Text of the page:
A Review of “The Talk” by Luke Gilkerson

talkIs there any more awkward conversation than “the talk.” Discussing issues of sex and sexuality with your kids is, for most of us, an uncomfortable task. It requires thinking carefully about how much to say, when to say it, and how to say it. Thankfully Luke Gilkerson has devised a helpful devotional to equip parents and guide them through this awkward but so important conversation. The book is a good tool for parents because it sets frankness within a Biblical context.

The Talk is a “series of seven devotional Bible studies to read with your child” (1). Designed with children ages 6-8 in mind, the book walks parents and kids through 7 basic or foundational concepts on male and female anatomy, sexual intimacy, conception and development of babies in the womb, and sexual sin. These are the building blocks of a healthy Christian sexual ethic, and help parents to establish with their kids the appropriate sexual values. All are set within the framework of a Biblical worldview, pulling from Scripture and inviting parent and child to begin each session with a meditation on Scripture and end with prayer.

Luke Gilkerson is a great guide on this journey to educate our kids. He is not only a parent himself who has had these very conversations with his boys, but he has been actively thinking about and writing about sexual ethics for years. He served for eight years as the Educational Resource Manager for Covenant Eyes, a Christian accountability organization which focuses on helping believers fight the enemy of lust. He speaks with real clarity on the Scriptural teaching, and a real awareness on what is at stake in not educating our kids. Luke has seen the extreme damage of sexual sin in the lives of Christians men and women across the country. He knows the importance of making a solid foundation. He urges parents in his introduction not to wait to educate their kids. While many parents are fearful about saying too much too soon, Gilkerson points out that in our current context it is more likely that we will say too little too late. Our kids are learning about sex long before they know their parents sexual values. Don’t wait, he insists.

The books seven chapters guide parents through the building blocks of a basic sexual ethic. Chapter one establish the created uniqueness of men and women. He is direct, frank, and straight forward in his discussion of the difference of male and female anatomy, even giving readers an anatomically correct diagram to help their children understand the difference. The diagrams may be off-putting to some, but it is important that Christians not be embarrassed about the human body. God made us this way and we want to help our children rightly understand the differences. Generic education that refuses to actually speak and point out the differences will not help to equip our kids within our current world. Frankness within a Biblical context – one that does not glory in graphic depictions or crude language – ought always to be preferred from prudish generalities.

chapter two focuses on what sexual intimacy is. Here Gilkerson does some of his best writing, giving parents clear and helpful language to communicate this delicate subject to kids. He explains the process of sexual intercourse in a way that both honors God’s creative design and yet keeps the conversation at a clinical level. He speaks frankly but not dramatically about intercourse, using appropriate terms and offering clear definitions. Parents squeamish about this discussion will find Gilkerson’s guidance exceedingly helpful.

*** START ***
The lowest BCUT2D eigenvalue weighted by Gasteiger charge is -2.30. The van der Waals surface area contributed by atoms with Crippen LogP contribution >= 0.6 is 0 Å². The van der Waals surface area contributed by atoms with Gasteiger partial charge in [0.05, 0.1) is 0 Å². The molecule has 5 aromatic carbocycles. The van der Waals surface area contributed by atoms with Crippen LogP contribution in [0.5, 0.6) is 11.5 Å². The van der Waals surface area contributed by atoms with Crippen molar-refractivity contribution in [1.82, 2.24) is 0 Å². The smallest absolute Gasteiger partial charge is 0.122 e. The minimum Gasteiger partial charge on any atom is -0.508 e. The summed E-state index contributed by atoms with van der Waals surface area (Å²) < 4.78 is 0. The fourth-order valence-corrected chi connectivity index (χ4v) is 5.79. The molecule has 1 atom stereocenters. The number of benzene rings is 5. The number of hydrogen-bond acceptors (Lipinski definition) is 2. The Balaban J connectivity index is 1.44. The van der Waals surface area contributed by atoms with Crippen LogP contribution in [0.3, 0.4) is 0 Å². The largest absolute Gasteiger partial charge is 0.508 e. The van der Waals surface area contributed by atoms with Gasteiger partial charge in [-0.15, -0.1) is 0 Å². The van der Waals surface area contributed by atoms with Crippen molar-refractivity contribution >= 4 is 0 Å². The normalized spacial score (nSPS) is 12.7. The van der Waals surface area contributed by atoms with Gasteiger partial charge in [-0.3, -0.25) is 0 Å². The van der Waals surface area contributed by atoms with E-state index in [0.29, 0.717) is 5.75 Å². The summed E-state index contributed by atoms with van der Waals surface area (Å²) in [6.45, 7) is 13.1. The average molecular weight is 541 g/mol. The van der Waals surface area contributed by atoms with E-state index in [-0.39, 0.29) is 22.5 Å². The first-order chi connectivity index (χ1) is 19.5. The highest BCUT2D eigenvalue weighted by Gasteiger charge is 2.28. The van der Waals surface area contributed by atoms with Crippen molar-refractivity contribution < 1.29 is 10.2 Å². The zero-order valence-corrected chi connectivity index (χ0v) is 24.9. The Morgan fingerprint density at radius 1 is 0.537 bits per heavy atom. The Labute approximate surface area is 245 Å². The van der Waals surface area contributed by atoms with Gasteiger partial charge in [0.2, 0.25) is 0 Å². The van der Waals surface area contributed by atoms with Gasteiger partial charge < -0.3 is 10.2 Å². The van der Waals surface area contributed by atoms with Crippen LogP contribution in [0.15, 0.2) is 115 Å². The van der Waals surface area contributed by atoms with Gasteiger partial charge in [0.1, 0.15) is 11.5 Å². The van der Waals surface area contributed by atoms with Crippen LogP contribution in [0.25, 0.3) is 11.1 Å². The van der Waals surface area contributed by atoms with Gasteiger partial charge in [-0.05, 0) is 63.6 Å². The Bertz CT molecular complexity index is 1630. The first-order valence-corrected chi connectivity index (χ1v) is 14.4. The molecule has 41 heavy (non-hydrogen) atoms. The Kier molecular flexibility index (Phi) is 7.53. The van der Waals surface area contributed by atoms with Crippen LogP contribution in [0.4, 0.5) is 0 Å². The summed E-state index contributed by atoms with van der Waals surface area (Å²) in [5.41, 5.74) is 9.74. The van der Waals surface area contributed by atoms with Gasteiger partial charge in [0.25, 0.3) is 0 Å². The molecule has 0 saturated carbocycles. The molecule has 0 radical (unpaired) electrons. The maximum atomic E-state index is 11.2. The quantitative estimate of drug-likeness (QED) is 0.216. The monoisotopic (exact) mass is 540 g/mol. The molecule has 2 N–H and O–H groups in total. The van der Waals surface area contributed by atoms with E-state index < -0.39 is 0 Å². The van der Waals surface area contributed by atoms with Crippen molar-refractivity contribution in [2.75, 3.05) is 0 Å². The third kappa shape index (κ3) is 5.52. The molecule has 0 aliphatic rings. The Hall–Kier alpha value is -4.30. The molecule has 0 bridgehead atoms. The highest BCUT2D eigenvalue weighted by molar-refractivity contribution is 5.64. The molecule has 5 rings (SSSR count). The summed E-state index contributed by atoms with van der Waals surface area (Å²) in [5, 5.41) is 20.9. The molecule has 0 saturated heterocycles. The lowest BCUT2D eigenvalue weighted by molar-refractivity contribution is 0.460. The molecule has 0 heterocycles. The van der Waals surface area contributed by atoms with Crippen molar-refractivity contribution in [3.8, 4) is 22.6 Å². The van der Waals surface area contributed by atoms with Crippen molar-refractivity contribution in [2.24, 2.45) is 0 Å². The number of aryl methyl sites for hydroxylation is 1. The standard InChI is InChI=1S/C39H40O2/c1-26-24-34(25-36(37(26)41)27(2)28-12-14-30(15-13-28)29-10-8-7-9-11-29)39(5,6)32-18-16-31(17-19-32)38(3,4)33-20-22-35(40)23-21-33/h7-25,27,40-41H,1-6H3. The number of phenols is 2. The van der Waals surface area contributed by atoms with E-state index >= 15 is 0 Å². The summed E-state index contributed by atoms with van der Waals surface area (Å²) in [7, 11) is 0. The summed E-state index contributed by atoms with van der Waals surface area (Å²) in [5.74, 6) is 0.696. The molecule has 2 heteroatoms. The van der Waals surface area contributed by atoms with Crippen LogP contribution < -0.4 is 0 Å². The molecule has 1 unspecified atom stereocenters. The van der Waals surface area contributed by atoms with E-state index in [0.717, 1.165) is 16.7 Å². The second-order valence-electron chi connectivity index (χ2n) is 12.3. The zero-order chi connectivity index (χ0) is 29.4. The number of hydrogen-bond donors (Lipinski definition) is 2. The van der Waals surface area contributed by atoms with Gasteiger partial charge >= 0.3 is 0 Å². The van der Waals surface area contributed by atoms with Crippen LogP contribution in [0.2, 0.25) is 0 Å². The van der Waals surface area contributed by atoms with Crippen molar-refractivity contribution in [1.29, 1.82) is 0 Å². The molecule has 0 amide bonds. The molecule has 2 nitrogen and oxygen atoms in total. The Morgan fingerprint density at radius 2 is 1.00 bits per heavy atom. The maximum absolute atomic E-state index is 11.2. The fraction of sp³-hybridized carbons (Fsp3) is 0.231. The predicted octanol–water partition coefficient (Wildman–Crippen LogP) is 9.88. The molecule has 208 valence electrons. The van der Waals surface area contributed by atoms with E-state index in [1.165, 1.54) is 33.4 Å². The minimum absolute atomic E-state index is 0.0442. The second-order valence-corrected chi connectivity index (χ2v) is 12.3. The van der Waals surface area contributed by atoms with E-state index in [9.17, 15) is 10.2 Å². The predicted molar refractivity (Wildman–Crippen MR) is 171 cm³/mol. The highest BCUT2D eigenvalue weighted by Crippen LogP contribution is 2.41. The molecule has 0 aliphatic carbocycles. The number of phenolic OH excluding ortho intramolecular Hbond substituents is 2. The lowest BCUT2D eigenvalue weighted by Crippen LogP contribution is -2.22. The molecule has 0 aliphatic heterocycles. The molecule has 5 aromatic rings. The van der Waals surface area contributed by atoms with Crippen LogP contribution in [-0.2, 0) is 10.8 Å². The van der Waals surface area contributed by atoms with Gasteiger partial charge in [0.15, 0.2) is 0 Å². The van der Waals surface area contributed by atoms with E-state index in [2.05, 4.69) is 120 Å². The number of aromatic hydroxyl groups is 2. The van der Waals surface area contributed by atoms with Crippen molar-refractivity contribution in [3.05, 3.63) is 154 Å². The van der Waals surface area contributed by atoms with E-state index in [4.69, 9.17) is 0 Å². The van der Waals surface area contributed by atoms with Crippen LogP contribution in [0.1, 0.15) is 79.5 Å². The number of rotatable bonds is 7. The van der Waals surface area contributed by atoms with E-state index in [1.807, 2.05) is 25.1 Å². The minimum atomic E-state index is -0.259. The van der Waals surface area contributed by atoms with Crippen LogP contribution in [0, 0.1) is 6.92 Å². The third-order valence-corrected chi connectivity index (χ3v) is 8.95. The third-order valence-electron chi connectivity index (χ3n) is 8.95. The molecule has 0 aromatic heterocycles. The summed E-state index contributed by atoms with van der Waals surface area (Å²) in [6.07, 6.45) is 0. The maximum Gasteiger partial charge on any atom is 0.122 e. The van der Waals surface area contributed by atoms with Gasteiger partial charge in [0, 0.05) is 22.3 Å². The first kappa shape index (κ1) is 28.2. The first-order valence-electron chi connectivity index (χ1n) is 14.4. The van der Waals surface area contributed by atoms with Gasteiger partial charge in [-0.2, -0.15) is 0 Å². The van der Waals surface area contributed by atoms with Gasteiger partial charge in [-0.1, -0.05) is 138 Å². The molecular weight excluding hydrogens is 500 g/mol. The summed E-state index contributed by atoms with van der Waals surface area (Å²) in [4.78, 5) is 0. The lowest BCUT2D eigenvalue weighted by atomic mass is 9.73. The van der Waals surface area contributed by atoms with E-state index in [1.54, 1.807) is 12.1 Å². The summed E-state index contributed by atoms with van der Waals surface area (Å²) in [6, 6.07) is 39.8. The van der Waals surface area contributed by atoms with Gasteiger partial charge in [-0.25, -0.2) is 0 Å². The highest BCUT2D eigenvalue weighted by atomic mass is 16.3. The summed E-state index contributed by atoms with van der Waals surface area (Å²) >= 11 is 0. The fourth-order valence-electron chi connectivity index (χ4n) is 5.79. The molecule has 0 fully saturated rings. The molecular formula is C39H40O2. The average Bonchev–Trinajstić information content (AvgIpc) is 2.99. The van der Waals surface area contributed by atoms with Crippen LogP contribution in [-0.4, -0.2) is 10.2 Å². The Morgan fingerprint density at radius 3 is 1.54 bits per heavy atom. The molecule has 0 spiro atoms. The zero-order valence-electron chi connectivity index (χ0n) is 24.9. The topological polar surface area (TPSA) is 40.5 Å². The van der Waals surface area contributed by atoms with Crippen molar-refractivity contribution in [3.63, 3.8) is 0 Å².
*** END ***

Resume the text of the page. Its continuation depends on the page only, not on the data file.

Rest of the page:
Chapter 3 focuses on the conception and development of babies. It picks up naturally where the lesson on intercourse left off, celebrating the uniqueness of God’s design. Here children will learn how a baby is born, how it develops over time in the womb, and the clear value of life in the womb.

Lessons four through seven focus on why sex should be saved for marriage. Chapter four discusses the “one flesh” union of man and woman and the bond that sexual intimacy creates, making it a unique relationship reserved for a husband and wife. Chapter five explains what adultery is, and chapter six explains sexual assault. Chapter six will, no doubt, be a difficult chapter for kids and parents to discuss but it is crucial to educate children on this reality. Gilkerson handles it delicately and gives kids encouragement to always tell their parents when/if they are inappropriately touched or talked to. Chapter, seven, then closes out the book by explaining that believers are to honor God with their bodies, for they were “bought with a price.”

The book treats introductory matters of sexual values with delicacy and yet frankness. Gilkerson exposes kids to important concepts in a safe way, and gives parents a user-friendly guide to these important conversations. Set within a Biblical framework he helps all to see God’s glorious design and creativity, and yet God’s clear commands on sexual expression. This will not sufficiently educate your children on all that they need to know, but it is an impressive and welcomed starter kit for further education. Complete with questions to ask your kids at the end of the chapter and a “What’s Next” conclusion for parents. I highly commend The Talk to all godly parents.

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